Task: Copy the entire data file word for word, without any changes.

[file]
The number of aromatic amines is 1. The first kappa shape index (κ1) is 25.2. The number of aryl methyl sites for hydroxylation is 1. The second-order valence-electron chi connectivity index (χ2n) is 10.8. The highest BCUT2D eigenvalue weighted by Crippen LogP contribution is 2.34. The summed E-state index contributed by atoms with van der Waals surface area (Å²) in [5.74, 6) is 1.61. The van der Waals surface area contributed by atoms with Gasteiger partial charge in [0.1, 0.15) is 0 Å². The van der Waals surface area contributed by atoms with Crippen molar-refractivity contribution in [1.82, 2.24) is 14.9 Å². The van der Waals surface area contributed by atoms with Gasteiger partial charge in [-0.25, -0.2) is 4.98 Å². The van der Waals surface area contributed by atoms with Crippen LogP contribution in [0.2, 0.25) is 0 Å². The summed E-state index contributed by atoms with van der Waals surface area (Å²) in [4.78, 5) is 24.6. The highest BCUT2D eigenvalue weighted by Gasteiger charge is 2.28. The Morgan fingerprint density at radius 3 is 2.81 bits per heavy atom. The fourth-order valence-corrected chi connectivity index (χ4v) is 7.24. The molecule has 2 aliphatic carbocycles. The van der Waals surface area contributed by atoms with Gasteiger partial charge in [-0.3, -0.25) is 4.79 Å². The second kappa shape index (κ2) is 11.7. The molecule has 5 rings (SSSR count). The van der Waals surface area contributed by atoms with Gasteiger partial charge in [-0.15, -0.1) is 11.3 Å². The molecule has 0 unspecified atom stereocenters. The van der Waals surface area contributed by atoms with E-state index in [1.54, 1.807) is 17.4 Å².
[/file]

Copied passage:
The number of aromatic amines is 1. The first kappa shape index (κ1) is 25.2. The number of aryl methyl sites for hydroxylation is 1. The second-order valence-electron chi connectivity index (χ2n) is 10.8. The highest BCUT2D eigenvalue weighted by Crippen LogP contribution is 2.34. The summed E-state index contributed by atoms with van der Waals surface area (Å²) in [5.74, 6) is 1.61. The van der Waals surface area contributed by atoms with Gasteiger partial charge in [0.1, 0.15) is 0 Å². The van der Waals surface area contributed by atoms with Crippen molar-refractivity contribution in [1.82, 2.24) is 14.9 Å². The van der Waals surface area contributed by atoms with Gasteiger partial charge in [-0.25, -0.2) is 4.98 Å². The van der Waals surface area contributed by atoms with Crippen LogP contribution in [0.2, 0.25) is 0 Å². The summed E-state index contributed by atoms with van der Waals surface area (Å²) in [4.78, 5) is 24.6. The highest BCUT2D eigenvalue weighted by Gasteiger charge is 2.28. The Morgan fingerprint density at radius 3 is 2.81 bits per heavy atom. The fourth-order valence-corrected chi connectivity index (χ4v) is 7.24. The molecule has 2 aliphatic carbocycles. The van der Waals surface area contributed by atoms with Gasteiger partial charge in [-0.3, -0.25) is 4.79 Å². The second kappa shape index (κ2) is 11.7. The molecule has 5 rings (SSSR count). The van der Waals surface area contributed by atoms with Gasteiger partial charge in [-0.15, -0.1) is 11.3 Å². The molecule has 0 unspecified atom stereocenters. The van der Waals surface area contributed by atoms with E-state index in [1.54, 1.807) is 17.4 Å².